For now, I’ll spare my social media connections tweets and Facebook posts about my purchases. Will you? Click comment below and share your thoughts on this new type of marketing.

Google wants your phone number — why?

Google recently changed its privacy policy combing more than sixty policies into one. The updated policy also allows Google to more directly target ads to your specifications. The change only impacts users who log into one of the Google services, but it still sparked criticism. So, imagine the surprise of some users when Google began asking for phone numbers. Several companies ask for your mobile phone number for security purposes, but it’s the timing that may have some users thinking twice and asking what’s next?

Google tells users that a mobile phone number is one of the easiest and most reliable ways to make sure your account is safe. It also allows you access to your account if you forget your password or someone gets unauthorized action.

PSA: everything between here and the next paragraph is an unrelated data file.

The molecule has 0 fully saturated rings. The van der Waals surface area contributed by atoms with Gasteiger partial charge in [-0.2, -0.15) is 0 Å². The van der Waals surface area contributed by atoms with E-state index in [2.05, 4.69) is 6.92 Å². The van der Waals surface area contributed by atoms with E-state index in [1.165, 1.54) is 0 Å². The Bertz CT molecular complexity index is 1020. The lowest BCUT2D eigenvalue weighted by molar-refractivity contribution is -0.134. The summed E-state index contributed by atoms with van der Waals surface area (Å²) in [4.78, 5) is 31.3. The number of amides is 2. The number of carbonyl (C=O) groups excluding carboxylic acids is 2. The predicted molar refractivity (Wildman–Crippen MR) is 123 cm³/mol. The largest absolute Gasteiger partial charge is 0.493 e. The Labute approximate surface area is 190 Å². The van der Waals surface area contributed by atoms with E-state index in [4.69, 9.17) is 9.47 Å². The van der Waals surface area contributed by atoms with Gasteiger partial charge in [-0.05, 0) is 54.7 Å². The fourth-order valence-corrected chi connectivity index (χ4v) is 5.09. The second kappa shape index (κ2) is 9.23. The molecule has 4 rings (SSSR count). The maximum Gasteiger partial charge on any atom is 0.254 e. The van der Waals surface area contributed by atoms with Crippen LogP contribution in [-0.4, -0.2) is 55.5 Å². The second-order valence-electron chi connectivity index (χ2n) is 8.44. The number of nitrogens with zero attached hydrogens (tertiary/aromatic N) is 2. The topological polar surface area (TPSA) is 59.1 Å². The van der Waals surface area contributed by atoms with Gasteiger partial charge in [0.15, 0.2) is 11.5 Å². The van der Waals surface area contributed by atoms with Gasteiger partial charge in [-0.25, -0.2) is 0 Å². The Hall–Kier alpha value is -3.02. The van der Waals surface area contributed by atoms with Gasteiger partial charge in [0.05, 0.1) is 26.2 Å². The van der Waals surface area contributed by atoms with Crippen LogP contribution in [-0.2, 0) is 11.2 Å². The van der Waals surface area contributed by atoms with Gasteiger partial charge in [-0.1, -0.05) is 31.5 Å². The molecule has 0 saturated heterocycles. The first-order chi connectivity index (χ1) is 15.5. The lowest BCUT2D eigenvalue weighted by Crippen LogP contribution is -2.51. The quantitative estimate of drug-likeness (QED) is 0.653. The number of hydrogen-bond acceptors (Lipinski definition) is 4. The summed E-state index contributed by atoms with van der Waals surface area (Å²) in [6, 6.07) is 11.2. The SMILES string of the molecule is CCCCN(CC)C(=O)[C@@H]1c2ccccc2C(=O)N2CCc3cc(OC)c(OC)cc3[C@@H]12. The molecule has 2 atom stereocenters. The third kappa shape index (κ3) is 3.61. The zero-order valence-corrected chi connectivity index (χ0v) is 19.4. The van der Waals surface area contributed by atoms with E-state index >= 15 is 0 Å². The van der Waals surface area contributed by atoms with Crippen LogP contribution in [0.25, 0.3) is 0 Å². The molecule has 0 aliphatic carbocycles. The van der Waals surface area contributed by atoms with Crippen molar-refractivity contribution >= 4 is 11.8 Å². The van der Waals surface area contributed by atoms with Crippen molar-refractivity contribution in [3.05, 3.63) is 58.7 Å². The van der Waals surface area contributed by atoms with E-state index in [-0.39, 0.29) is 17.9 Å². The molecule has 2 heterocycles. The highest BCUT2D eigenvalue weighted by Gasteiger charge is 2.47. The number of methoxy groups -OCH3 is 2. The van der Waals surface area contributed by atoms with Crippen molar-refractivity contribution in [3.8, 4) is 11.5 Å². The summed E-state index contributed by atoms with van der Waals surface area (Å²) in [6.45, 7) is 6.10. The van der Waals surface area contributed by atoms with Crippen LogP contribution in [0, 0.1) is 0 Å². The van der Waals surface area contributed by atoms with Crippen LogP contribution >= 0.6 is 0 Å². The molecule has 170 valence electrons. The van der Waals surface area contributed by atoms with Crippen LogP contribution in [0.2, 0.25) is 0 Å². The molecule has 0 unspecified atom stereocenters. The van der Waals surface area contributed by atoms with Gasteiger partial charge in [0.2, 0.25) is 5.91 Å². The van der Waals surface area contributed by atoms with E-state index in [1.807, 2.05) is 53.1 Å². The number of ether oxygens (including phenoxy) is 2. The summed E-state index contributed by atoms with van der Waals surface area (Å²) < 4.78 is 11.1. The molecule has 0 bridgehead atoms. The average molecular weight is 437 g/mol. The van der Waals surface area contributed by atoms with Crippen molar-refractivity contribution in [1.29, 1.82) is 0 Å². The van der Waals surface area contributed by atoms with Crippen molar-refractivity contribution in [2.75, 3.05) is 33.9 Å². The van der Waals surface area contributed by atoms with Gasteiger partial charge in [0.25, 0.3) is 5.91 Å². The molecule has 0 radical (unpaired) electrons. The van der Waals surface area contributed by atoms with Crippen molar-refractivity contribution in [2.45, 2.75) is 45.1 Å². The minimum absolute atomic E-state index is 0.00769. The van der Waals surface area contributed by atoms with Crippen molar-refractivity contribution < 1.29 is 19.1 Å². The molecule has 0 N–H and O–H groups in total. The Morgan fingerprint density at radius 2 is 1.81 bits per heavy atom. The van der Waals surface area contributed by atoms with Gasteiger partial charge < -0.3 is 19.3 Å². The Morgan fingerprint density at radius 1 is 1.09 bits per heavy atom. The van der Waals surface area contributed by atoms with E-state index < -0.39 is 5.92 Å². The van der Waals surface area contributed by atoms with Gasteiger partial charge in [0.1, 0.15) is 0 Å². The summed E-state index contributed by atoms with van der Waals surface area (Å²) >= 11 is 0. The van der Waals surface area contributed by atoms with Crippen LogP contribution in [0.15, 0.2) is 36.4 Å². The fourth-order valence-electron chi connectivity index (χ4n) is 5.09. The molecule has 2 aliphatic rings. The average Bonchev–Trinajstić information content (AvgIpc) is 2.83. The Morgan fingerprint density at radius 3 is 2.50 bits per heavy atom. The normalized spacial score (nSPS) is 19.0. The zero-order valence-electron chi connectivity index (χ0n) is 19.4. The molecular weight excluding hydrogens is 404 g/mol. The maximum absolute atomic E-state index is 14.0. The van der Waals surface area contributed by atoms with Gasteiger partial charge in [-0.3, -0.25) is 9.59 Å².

Google says it will send you a verification code so you can get in your account if you can’t get into the services. You’ll also be notified via text when your password is changed.

Last May, I wrote about Facebook’s request for your phone number.   Their “Login Approvals” process had the same intent of increasing security, but it worked a bit differently. With the Facebook system, if you opt in you get a code sent to your cell phone when you log in from an unregistered computer.

Several years ago, banks added security questions, pictures, and PINS. Which raises the question — why your cell phone. If a question or picture is enough for a bank, why isn’t enough for Google, Facebook, or other companies that request your cell phone?

Companies who request your phone number say that’s more secure than your email or a security question because  you physically carry your phone. Email accounts are constantly being hacked, and remember most banks already have your phone number. It’s usually required when you open an account. If your credit card shows unauthorized activity you’ll get a phone call not an email alerting you.